The Death of a Salesman also contains many elements of tragedy. Willy Loman is a tragic figure because he is a man who has devoted his life to the pursuit of an impossible dream. The American dream that Willy pursues is based on the false premise that material success will lead to happiness. Willy’s failure to achieve his dream leads to his downfall, and ultimately to his death. Death of a Salesman is thus a tragedy not only because it tells the story of a man’s downfall, but also because it suggests that the American dream itself is an illusion.

“There are numerous automobiles on the street. There isn’t a breath of fresh air in the neighborhood.” Willy’s downfall is caused by this contradiction between old and new orders. Willy’s father, a pioneer inventor, personifies traditional values and way of life. So does Dave Singleman, the eigthy-four-year-old salesperson who inspired Willy to pursue a career in selling. Howard, the youthful boss of Willy’s firm, typifies capitalistic business’ impersonal and aggressive nature.

Linda, Willy’s wife, attempts to hold the family together and keep Willy from falling apart. Biff, their eldest son, is a talented athlete who failed in business because he could not apply himself. Happy, the younger son, is a womanizer like his father who has found success in sales by selling himself. Death of a Salesman is not only a tragedy of one man’s fall from grace, but also a commentary on the American Dream and its effects on society.

The playwright Arthur Miller was born in New York City in 1915. His father was a successful businessman and his mother was a schoolteacher. Miller was educated at the University of Michigan where he majored in English. After graduation, he worked as a reporter for a short time before moving to New York City to pursue a career in writing. Death of a Salesman was his first successful play. It won the Pulitzer Prize in 1949 and is considered to be one of the greatest American plays of all time.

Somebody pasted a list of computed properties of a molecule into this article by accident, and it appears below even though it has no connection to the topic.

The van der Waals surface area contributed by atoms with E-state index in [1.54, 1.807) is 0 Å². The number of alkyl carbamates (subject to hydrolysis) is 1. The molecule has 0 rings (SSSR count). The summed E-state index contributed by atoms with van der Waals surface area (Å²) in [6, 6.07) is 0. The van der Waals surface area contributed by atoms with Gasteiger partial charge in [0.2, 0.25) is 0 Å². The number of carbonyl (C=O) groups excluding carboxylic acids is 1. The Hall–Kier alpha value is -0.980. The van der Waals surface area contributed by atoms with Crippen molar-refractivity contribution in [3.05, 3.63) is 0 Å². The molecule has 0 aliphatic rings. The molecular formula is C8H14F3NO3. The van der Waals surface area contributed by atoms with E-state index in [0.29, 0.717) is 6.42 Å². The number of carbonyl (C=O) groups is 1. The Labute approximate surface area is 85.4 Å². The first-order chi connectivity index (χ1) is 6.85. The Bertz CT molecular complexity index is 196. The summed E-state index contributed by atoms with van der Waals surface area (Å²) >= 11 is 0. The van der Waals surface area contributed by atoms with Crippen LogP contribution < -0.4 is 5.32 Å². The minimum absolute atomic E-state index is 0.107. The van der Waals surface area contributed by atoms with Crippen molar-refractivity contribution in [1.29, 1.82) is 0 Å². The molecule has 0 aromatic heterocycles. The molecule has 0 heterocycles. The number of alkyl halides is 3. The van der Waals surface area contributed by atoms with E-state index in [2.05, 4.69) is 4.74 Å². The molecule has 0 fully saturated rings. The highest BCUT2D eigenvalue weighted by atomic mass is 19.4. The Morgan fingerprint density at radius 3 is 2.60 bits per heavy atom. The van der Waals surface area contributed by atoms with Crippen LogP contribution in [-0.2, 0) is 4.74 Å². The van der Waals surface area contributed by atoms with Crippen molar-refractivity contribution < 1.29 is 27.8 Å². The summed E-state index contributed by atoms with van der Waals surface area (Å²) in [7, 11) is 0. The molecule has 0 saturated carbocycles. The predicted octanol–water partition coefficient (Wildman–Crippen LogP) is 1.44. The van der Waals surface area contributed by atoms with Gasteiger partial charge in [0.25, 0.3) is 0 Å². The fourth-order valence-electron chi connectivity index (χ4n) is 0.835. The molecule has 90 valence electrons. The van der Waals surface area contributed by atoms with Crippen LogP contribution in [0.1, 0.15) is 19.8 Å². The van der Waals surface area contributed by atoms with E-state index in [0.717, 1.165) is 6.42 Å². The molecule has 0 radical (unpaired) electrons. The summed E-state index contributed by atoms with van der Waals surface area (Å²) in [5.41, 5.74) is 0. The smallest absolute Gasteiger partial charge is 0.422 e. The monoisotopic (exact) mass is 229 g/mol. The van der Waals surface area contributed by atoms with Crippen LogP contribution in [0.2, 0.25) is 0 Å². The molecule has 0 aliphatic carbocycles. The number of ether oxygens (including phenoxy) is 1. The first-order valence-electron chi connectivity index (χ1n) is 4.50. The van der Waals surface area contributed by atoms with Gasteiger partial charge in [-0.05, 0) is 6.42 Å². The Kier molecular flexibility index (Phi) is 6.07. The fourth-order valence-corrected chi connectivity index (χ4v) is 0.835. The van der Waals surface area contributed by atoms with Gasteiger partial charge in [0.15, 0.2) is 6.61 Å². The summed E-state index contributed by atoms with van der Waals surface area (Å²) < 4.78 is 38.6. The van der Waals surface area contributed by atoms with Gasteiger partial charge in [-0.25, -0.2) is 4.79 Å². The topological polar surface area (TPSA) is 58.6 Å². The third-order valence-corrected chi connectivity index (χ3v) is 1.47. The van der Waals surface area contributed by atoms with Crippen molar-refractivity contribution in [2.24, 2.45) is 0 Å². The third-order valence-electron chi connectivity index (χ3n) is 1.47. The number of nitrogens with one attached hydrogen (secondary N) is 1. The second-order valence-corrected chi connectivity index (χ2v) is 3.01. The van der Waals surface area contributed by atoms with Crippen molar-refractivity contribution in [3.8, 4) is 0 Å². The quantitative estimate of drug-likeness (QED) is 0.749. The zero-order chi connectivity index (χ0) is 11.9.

Willy Lowman’s main problem in Death of a Salesman is his lack of understanding and annoyance. Willy’s inability to face the harsh realities of today’s society leads to these emotions. Willy has an unhealthy dependence on being well-liked and attractive, which is one of his most prominent delusions. This belief guides Willy’s entire existence, as he teaches it to his children.

However, the reality is that success comes from having skills and being able to work hard. Willy is unable to accept this and as a result, he lives in a world of illusions. These feelings of inadequacy eventually lead to Willy’s downfall as he is fired from his job and has a nervous breakdown. He becomes even more delusional, thinking that he can become rich by planting some seeds in his backyard. This is the final straw for his family and they can no longer deal with his delusions. In the end, Willy Lowman is a man who lives in an illusionary world and pays the ultimate price for it.